Last night, as we sat at anchor in Rodney Bay, St. Lucia, the wind clocked west (a total anomaly) and a huge squall came out of nowhere that knocked us on our asses.

We’ve braved some gnarly weather at anchor before (I’m looking at you, derecho), but 3-4 foot waves crashing over our bow AT ANCHOR was definitely a first for us. Don’t worry moms, we got through it just fine – apart from our post-adrenaline spiked exhaustion.

Here’s how it went down:

We’d been watching the weather (for those who care: a combo of Chris Parker, the Barbados radar, WindFinder, and NOAA’s Caribbean satellite loop) looking for the right opportunity to leave for Martinique. Persistent rain early this week threatened to keep us in St. Lucia for a few more days, with the exception of a tiny, clear window just ahead of a big, scary squall that was looming offshore.

Being conservative sailors, we generally don’t gamble with such small windows of opportunity. Usually, we’re patient enough to wait things out. This time, however, for some no-good reason (we were getting antsy), we got it in our heads that it was time to go. Yesterday we woke up in the pouring rain, checked out with customs & immigration, paid our bill, and readied the boat to leave the dock and go sailing. We kept checking the satellite images, monitoring the squall’s progress. We noticed that it was moving closer to St. Lucia than we’d originally hoped.

By the time the rain stopped, we’d changed our minds about going to Martinique. In hindsight, this would have been the perfect time to march ourselves right back to the marina office and buy ourselves a few more days.

But, since we’d already checked out of the marina and the country, we chose to leave the protected inlet and head for the outside bay, just around the corner, instead. There, we dropped anchor and flew the Q flag (the yellow flag that indicates “I’m in limbo” between two countries). We carefully spaced ourselves away from other boats, and after two tries to get a good set in shitty holding, we put our trust in our Rocna anchor, which has never once let us down – touch wood.

A relatively peaceful day turned into night and as we were getting ready for bed, we felt the boat rotate 90 degrees as the wind clocked around to the west. Rain pounded on the deck. No longer in the lee of the island, the boat started pitching and bucking, tossed by waves that were coming directly at us. Laptops and silverware went flying. We suddenly felt like we were underway on a very uncomfortable passage.

Brian preemptively started the engine, soaked to the bone and poised for action. I ran for the life jackets. In the cockpit, we stuck our heads around the dodger and squinted through rain that stung our faces to watch the terrifying scene that unfolded all around us. Shadowy, dark figures of boats lurched along on a collision course with one another. Voices on the radio calling mayday! mayday! as they washed up on the rocks. One boat even lost its mast. All around us, wet, miserable crews wearing headlamps struggled to haul up their dragging anchors and avoid collision while struggling to stay aboard as the decks of their boats dipped down into the waves.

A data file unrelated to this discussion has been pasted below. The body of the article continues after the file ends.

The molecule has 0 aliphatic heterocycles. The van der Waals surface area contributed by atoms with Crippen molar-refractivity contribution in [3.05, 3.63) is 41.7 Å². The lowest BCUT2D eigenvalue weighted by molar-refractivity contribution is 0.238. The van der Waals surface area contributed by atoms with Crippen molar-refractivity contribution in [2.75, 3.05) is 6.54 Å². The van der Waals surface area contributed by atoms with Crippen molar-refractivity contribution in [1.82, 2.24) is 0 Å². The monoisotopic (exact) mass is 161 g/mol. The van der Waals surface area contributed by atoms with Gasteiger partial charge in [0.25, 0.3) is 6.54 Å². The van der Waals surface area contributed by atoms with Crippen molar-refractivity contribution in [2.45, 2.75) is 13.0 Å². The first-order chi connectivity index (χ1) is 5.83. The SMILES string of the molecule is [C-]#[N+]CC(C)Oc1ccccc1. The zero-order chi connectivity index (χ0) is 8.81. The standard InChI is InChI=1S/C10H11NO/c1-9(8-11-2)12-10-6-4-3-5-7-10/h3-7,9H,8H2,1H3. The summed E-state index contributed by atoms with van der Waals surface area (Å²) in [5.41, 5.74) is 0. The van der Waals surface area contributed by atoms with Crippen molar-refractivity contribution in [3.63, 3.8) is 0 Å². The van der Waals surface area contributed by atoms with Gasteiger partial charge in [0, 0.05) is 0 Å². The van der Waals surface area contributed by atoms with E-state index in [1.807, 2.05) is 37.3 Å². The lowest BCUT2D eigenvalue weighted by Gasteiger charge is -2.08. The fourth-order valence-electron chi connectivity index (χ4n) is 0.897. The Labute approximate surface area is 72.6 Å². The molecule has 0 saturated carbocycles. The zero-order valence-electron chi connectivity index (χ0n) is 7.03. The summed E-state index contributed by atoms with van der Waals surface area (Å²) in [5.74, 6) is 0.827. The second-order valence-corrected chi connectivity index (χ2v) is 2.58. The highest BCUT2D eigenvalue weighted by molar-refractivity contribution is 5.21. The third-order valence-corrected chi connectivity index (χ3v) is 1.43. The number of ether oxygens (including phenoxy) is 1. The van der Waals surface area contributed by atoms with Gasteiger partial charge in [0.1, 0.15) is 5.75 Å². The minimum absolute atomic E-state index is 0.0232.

Please don’t drag, please don’t drag, please don’t drag.

We were lucky and came through unscathed. And after 90 wordless minutes, we turned the engine off. The rain stopped and the wind calmed.

And then we experienced a whole new kind of terrible. The swell, coupled with the goddamn west winds, had me clutching my emergency gallon-sized ziplock bag (don’t cheap out when it comes to barf bags – trust me on this), as we watched a second suspicious blob approaching on the satellite.

At this point, we paused to review our options:

A. Stay where we are. Pros – Anchor held great and would most likely continue to do so. Cons – A sleepless night, guaranteed. Lots of puking. High probability of having to weather another terrifying squall sometime in the wee hours of the morning. Good chance of another boat dragging into us.

B. Go back to the marina. Pros – Sleep. No worries. Cons – It’s risky hauling up the anchor in terrible conditions (the anchor may swing and damage the hull and/or I could be thrown from the boat while raising said anchor). We would have to pass through a narrow channel to get to the inlet and the marina, subject to surges of waves that could cause us to lose steering and hit the rocks on either side of the entrance. Potential hazards to foul propellor (tree branches and logs) caused by runoff from the land.

C. Haul anchor and head out to sea. Just no.

Ultimately, we chose option B.

Charged with shaky adrenaline, we mapped out and executed a plan which began with me preparing the fenders for docking and then raising anchor by sitting on the bow, straddling the windlass, and hanging on for dear life (please don’t jam, please don’t jam, please don’t jam – it jammed. I dealt with it). It didn’t bang into the hull. Then, Brian harnessed incredible focus as he set out towards the channel to the inlet, setting a wide angle to get a sense of the waves and his level of control before we surfed them through rocky channel markers of the dreaded entrance.

The moment we cleared it, everything went mute. Waves became dead flat, calm water. No wind. No fears. The chaos loomed a few hundred feet behind us as we glided into an empty slip and exhaled.

This morning we went back to customs and the marina office and explained that we’d be staying a few more days. It was painless and took about fifteen minutes of our time.